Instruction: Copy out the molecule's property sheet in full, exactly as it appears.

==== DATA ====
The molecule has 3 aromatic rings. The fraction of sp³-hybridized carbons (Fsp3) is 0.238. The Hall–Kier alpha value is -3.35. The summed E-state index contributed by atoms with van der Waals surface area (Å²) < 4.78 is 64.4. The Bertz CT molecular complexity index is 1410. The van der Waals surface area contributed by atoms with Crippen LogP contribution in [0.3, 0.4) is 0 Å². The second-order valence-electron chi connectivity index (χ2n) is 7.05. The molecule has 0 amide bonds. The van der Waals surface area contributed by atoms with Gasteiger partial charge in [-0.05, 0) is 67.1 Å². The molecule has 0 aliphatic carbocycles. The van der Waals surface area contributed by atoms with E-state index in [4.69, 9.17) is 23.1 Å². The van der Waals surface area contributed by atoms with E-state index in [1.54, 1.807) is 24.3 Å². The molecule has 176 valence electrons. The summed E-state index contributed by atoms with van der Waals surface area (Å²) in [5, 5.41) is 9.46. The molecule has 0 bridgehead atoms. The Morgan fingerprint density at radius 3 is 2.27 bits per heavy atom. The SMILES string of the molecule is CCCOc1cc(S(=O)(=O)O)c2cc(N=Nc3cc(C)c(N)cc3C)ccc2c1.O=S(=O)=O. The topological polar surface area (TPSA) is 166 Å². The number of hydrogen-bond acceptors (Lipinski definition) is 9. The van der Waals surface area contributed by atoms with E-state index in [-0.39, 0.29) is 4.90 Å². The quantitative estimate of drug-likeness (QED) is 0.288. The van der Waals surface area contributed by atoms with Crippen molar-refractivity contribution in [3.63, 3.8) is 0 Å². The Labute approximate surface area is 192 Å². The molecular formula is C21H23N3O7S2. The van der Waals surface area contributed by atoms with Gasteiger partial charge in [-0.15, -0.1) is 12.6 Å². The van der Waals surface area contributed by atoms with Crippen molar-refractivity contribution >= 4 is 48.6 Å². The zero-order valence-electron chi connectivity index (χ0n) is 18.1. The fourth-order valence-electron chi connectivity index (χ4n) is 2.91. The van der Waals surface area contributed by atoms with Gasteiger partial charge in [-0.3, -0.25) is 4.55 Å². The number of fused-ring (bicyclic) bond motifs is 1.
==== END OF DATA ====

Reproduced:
The molecule has 3 aromatic rings. The fraction of sp³-hybridized carbons (Fsp3) is 0.238. The Hall–Kier alpha value is -3.35. The summed E-state index contributed by atoms with van der Waals surface area (Å²) < 4.78 is 64.4. The Bertz CT molecular complexity index is 1410. The van der Waals surface area contributed by atoms with Crippen LogP contribution in [0.3, 0.4) is 0 Å². The second-order valence-electron chi connectivity index (χ2n) is 7.05. The molecule has 0 amide bonds. The van der Waals surface area contributed by atoms with Gasteiger partial charge in [-0.05, 0) is 67.1 Å². The molecule has 0 aliphatic carbocycles. The van der Waals surface area contributed by atoms with E-state index in [4.69, 9.17) is 23.1 Å². The van der Waals surface area contributed by atoms with E-state index in [1.54, 1.807) is 24.3 Å². The molecule has 176 valence electrons. The summed E-state index contributed by atoms with van der Waals surface area (Å²) in [5, 5.41) is 9.46. The molecule has 0 bridgehead atoms. The Morgan fingerprint density at radius 3 is 2.27 bits per heavy atom. The SMILES string of the molecule is CCCOc1cc(S(=O)(=O)O)c2cc(N=Nc3cc(C)c(N)cc3C)ccc2c1.O=S(=O)=O. The topological polar surface area (TPSA) is 166 Å². The number of hydrogen-bond acceptors (Lipinski definition) is 9. The van der Waals surface area contributed by atoms with E-state index in [-0.39, 0.29) is 4.90 Å². The quantitative estimate of drug-likeness (QED) is 0.288. The van der Waals surface area contributed by atoms with Crippen molar-refractivity contribution in [3.63, 3.8) is 0 Å². The Labute approximate surface area is 192 Å². The molecular formula is C21H23N3O7S2. The van der Waals surface area contributed by atoms with Gasteiger partial charge in [-0.15, -0.1) is 12.6 Å². The van der Waals surface area contributed by atoms with Crippen molar-refractivity contribution >= 4 is 48.6 Å². The zero-order valence-electron chi connectivity index (χ0n) is 18.1. The fourth-order valence-electron chi connectivity index (χ4n) is 2.91. The van der Waals surface area contributed by atoms with Gasteiger partial charge in [-0.3, -0.25) is 4.55 Å². The number of fused-ring (bicyclic) bond motifs is 1.